Samantha Byarugaba

By Samantha Byarugaba

Bank of Uganda (BoU) released its State of the Economy report for the second quarter ended June, 2018, highlighting and detailing various key economic issues in Uganda. The report indicates the major economic trends and such as; inflation, public debt, domestic revenue and interest rates, among others.

According to the said report, the interest rates for commercial banks have had a very slow downward adjustment compared the BoU’s adjustment of the Central Bank Rate (CBR) which has been kept as low as 9 per cent only since February 2018 and yet matched with a reduction to 21 per cent by commercial banks. This trend has been attributed to the high operating costs of financial institutions and heightened risk aversion as a result of provisioning for bad debt during the year.
The agricultural sector has been the most affected by this sticky transition especially since banks are hesitant to give out agricultural loans hindering the economy’s transition from largely subsistence to modern farming.

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Uganda’s Public debt

The provisional total public debt stock at nominal value as at end April 2018 stood at Shs39.7 trillion which counts for about 39.3 per cent of GDP. Of this total debt, external debt stood at US $7.2 billion (Shs25.6 trillion) and domestic debt stood at Shs13.2 trillion which represents 26.1 percent and 13.2 per cent of GDP respectively. This new stock value represents an increase of Shs1.8 trillion from the Shs37.9 trillion recorded at the end of December, 2017.

Uganda’s Looming Debt trap

Bank of Uganda states that the Present Value of total public debt to GDP is within the Public Debt Management Framework but there are potential risks associated to the ever increasing debt figures that could result into a debt trap.

As evidenced by the high total debt exposure of US $12.2 billion (Shs45.4 trillion) including committed but undisbursed debt which amounts to 44 per cent of GDP. This is worrisome to Uganda’s debt portfolio, if not sustainably managed.

Low levels of resource mobilization

The situation is further worsened by the low levels of domestic resource mobilization which continue to hamper potential growth levels that could be attained with sufficient revenue levels and also allow the economy to curb over dependence on debt. Domestic resource mobilization however continues to experience a shortfall, and there is slow absorption by government projects.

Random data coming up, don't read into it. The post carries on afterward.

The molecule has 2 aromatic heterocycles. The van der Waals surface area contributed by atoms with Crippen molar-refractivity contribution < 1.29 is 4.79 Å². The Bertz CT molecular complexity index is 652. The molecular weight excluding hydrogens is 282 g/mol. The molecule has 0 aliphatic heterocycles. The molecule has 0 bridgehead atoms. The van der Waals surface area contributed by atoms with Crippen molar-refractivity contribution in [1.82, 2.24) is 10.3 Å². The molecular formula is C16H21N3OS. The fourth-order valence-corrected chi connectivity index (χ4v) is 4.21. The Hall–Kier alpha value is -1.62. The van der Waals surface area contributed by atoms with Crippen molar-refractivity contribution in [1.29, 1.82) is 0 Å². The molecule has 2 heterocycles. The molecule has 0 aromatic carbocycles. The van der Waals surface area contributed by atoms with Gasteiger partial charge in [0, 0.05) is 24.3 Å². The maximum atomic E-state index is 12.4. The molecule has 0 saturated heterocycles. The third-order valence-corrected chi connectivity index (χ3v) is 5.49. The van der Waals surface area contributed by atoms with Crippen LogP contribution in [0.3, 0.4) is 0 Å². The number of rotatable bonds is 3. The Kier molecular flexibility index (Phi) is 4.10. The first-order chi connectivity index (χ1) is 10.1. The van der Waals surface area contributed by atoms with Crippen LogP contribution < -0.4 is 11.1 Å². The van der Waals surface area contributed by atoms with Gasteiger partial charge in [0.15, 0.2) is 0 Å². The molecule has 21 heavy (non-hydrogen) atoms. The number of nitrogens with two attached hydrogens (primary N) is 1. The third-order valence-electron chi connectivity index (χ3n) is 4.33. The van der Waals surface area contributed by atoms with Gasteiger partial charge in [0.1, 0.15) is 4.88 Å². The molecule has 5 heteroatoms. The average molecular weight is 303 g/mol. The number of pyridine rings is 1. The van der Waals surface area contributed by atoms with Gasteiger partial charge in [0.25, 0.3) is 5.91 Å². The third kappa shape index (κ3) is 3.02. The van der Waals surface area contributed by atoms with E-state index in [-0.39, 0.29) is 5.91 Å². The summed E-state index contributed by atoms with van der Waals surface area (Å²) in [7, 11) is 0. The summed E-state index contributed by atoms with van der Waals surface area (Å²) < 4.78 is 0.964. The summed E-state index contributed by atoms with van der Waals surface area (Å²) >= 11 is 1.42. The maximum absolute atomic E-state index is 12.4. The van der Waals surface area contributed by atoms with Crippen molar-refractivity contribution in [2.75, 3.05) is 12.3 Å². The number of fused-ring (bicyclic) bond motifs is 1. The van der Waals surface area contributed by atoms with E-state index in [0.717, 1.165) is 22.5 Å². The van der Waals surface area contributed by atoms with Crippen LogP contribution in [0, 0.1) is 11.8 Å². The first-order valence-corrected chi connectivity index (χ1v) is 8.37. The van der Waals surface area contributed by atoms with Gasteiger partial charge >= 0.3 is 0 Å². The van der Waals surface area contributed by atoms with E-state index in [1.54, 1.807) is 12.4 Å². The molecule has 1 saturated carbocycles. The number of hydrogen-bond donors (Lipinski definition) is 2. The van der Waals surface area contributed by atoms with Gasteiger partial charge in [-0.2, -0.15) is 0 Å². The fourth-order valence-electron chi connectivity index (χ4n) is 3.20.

Total government revenue including grants was Shs642.6 billion lower than the budget amount. Relative to the approved budget, domestic revenues underperformed by Shs390 billion attributed to an under performance in almost all tax heads.

Direct and indirect taxes and licenses and fees recorded shortfalls of Shs450.8 billion, Shs187.4 billion and Shs5.4 billion respectively while international taxes registered a surplus of Shs8.4 billion.

Domestic Tax collections

According to the Annual Revenue Report by URA, June 2018 the gross domestic tax collections in June 2018 were Shs 1174.74 billion contributing 13.9 per cent to the cumulative collections of Shs8448.92 billion in FY 2017/18 with a growth of 12.59 per cent in the same period. However World Bank records show that in the period from 1993 to 2013, Uganda’s tax to GDP ratio grew by an average annual rate of 0.2 percentage points and only recently increased to the recorded 12.59 per cent.

Uganda is lagging behind her regional peers with Kenya reaching 18 per cent, Rwanda about 16 percent and Tanzania 14.5 per cent.

With such low levels Uganda is unlikely to experience the productivity gains associated with better public service delivery since low domestic revenue mobilization affects the ability of government to effectively provide basic services, and also hampers the goal of keeping public debt trajectory on a sustainable path. It is important to note however that Uganda is on the right path to growth in revenue mobilization as shown by the recorded increase to 12.59 per cent which is closer to the desired 12.75 per cent.


With all these factors in consideration, Uganda’s economy is in dire need of policy reforms that aim at increasing productivity and revenue mobilization to shift from dependence to self-sustainability for the citizens and economy at large. In light of the recent security threats, these policies must also be matched with a more secure political and economic environment without which any efforts to increase economic returns will be hampered.

The Writer works with Uganda Debt Network ( UDN ) as Research Assistant